At several places in the city center you can find these posters entitled Saarbrücken im Wandel meaning Saarbrücken is changing, with black and white photos of how things used to be, and color photos for the present.
I take this to be an admission on the part of the city government that Saarbrücken as it was re-built after the war was not a very attractive place, and still isn't because mistakes that are made of concrete take a long time to correct. But they are making progress, without a doubt. In the first photo, a mediocre building is getting a face-lift right across the street.
The text of the poster says: "The face of our city is constantly changing. It is worthwhile to be on the lookout for everything that is happening in Saarbrücken -- the city on the river and in a state of flux." (That last part is a clever pun in German, because the same word can mean "river" and "a state of flux", but it sounds quite lame in my translation.)
Second, third and fourth photos: After the war they even sacrificed long stretches of the river bank to build a freeway for automobiles. Various proposals have been made to correct this, but whatever they do it's bound to be expensive, so for the time being the noise and pollution just goes on and on. and the people are still deprived of access to the river bank.
Favorite thing: Saabrücken is definitely a city of churches. They have all sizes and shapes, and you'll even find them when you least expect it! I remember talking to my German teacher while living in SB, and he told me that from his appartment who could actually see 9 church towers, which is quite nice if you ask me! In any case I haven't been able to find information on all of them, sadly. One of my favourite churches in SB was St. Michael, situated in the Nauwieserviertel. What I liked most about it was it's very unusual shape and inside!
As its own name explains, Saarbrücken is filled with bridges that cross the river, and many of these are worth taking a look at! There are brigdes from many different styles, and of course you can get a lovely view of the city from many of them. What's also nice is the Saar "crane", which you can find at the Wilhelm-Heinrich-Brücke. This crane is a homage to Saarbrücken's trade history. It was first built in the 18th century, but as many other monuments of the city it was destroyed many times over the years. The final reconstruction of the crane took place in 1991.
Also something really nice is to stroll along the Saar river, especially around the City theatre area... when I was living there there you would often find people sunbathing by the river sides... nice!
One thing they have managed to accomplish, against all odds, is to ban automobiles from large parts of the city center. They did this in stages, starting in 1979, but the largest chunk of it was done in 1996/97. Now there is a pedestrian zone extending from the station all the way through the city center and down to the theater and museums.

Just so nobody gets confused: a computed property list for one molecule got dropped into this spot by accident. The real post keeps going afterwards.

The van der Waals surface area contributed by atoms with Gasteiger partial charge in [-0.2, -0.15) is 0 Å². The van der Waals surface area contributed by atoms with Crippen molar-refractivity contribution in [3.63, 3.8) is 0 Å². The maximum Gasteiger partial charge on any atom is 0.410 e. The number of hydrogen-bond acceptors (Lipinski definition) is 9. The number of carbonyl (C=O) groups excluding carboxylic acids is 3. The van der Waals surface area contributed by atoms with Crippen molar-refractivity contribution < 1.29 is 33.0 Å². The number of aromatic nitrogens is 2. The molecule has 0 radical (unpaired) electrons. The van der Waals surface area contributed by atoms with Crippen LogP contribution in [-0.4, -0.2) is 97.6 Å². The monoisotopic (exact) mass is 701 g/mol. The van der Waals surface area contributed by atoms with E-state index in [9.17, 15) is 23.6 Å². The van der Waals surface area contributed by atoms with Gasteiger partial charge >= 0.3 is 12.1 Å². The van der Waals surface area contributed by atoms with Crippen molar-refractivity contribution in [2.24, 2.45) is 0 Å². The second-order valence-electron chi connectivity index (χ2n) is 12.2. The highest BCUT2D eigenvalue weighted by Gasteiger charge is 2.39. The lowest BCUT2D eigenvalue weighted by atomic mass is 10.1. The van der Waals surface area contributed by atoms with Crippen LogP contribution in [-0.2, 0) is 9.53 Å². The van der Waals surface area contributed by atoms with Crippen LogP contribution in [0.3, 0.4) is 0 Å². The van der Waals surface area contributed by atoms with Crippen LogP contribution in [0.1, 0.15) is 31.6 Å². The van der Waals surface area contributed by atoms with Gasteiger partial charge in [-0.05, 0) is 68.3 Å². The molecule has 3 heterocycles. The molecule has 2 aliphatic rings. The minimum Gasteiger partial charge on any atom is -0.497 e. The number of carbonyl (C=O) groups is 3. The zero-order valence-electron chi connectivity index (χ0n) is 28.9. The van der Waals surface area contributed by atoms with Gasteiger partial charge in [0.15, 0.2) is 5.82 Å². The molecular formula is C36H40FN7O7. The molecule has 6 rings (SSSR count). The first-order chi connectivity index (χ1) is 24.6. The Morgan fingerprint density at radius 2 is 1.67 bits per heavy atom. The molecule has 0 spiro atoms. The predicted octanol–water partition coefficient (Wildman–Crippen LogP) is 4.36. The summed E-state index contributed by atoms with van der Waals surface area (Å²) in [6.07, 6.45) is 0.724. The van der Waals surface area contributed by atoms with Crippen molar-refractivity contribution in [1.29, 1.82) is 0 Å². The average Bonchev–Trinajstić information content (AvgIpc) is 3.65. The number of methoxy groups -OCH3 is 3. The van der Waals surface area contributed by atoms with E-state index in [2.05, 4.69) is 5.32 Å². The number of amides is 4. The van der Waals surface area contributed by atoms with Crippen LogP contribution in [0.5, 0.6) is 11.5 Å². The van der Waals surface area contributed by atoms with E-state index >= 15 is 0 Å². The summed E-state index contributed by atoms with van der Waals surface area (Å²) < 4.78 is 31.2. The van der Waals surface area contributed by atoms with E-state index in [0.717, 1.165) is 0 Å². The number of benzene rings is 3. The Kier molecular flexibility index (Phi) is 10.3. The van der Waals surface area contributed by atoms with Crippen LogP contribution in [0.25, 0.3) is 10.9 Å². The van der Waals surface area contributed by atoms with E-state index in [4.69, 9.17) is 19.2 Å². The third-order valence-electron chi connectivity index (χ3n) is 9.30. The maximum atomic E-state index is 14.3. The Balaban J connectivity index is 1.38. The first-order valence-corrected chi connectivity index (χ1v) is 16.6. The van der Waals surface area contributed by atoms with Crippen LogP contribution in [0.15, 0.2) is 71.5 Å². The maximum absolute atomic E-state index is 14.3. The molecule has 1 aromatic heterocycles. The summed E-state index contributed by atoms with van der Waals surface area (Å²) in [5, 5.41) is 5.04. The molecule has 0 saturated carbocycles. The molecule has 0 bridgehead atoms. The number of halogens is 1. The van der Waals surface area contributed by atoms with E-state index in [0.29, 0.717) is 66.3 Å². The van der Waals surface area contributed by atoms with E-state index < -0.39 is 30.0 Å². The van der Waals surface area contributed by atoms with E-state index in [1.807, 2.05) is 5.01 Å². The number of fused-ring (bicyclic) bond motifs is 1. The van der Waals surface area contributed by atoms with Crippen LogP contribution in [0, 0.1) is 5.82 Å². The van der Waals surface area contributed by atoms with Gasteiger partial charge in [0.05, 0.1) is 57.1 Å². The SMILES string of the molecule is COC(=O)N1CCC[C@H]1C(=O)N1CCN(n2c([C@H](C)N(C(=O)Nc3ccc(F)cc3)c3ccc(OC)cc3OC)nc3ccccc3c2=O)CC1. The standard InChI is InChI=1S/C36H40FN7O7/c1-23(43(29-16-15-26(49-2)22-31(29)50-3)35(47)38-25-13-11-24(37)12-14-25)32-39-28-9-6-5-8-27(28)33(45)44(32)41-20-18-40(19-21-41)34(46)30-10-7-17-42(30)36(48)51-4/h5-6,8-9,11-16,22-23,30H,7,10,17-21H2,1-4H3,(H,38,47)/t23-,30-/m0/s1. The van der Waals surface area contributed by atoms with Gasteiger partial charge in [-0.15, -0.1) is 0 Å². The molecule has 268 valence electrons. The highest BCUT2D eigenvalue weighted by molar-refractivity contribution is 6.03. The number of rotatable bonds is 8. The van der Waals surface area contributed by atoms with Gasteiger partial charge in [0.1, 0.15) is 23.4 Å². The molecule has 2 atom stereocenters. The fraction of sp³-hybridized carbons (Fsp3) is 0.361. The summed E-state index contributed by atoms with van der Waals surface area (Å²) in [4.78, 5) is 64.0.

Of course the buildings on both sides are still mainly prime examples of mediocre post-war architecture, but at least the cars are gone.
The first photo shows the auto-free Reichstrasse, with the main railroad station in the background and some nondescript buildings off to the right.
Second photo: One of the few really attractive buildings in the pedestrian zone is this Bergwerksdirektion building, which was built from 1877 to 1880 as the administration building for the then Royal Prussian Mines. In the 1970s the building came very close to being torn down, but after numerous protests is was instead restored from 1974 to 1976. The current threat to the building is that there are plans to turn it into a department store, which would mean tearing out the insides and just leaving the facade more or less intact.
Third photo: Saarstrasse with outdoor restaurants.
Fourth photo: Johannermarkt. This was the first section of the pedestrian zone, which was established in 1979.
Fifth photo: An oom-pah band on the Bahnhofstrasse, in the pedestrian zone.
Favorite thing: When you are at SB, visit Saarlouis as well. Saarlouis is a town located about 20 km down the river. The town had been founded as a fortress by the French King Louis XIV. , the old town is famous for numerous pubs with a really nice flair especially in summer.
Favorite thing: Saarbrucken city. Make sure you visit the War museum in Saarbrucken, it has many artifacts and pictures of the horrors of WWII. Saarbrucken was involved in 86 days of continuous fighting, ending with the seige of the city in March 1945, by the 70th Infantry Division. In all, they captured 1,724 prisoners while sustaining 862 casualties: 149 killed, 692 wounded, and 21 missing.